The NGC Universal ID is a four digit alphanumeric that groups coins based on a unique combination of date, mintmark, denomination and striking process (MS, PF, or SP). These IDs are a simple organization of all coins prior to variety attribution and grading.
Production of the double eagle is tied to the enabling legislation for the gold dollar. The gold dollar was in trouble in the House, and Mint Director Robert Maskell Patterson opposed it as well. The objection was the tiny size of the gold dollar--it seemed to Patterson to be little more than play money and he deemed it unworthy of a great nation. However when the double eagle was added to the bill for the gold dollar, there was a new and powerful constituency for the larger coin. Bankers especially liked the twenty dollar gold piece as it could be used to store large quantities of money in a relatively small space. Thus, legislation for the gold dollar was passed on the coat tails of the double eagle's popularity.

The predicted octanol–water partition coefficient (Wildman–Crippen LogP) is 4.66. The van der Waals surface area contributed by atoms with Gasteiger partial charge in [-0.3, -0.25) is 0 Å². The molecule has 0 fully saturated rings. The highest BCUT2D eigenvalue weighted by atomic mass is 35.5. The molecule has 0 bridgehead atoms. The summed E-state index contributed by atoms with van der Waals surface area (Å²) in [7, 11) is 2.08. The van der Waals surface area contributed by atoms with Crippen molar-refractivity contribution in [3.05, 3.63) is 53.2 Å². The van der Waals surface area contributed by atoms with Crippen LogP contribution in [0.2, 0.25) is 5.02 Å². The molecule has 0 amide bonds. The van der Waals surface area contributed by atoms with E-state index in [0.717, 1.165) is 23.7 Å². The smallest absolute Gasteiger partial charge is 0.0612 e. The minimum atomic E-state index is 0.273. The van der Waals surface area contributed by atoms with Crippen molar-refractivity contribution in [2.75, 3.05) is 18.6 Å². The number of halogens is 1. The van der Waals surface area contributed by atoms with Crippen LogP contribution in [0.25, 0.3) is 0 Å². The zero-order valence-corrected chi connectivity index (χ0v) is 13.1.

Preparation of dies took considerable time in 1849 and only two patterns were struck with that date. One is in the Smithsonian today, and the whereabouts of the other piece are unknown. The 1849 twenty is obviously a pattern, as one can readily see when viewing the piece, which makes the 1850 the first year of regular issue for this highly collectible series. Relatively large numbers of 1850 twenties were set aside, no doubt as curiosities. Most survivors are XF-AU, and Uncirculated examples are rarely encountered.
Description and Analysis courtesy of Heritage Auctions and may not be republished without written permission.
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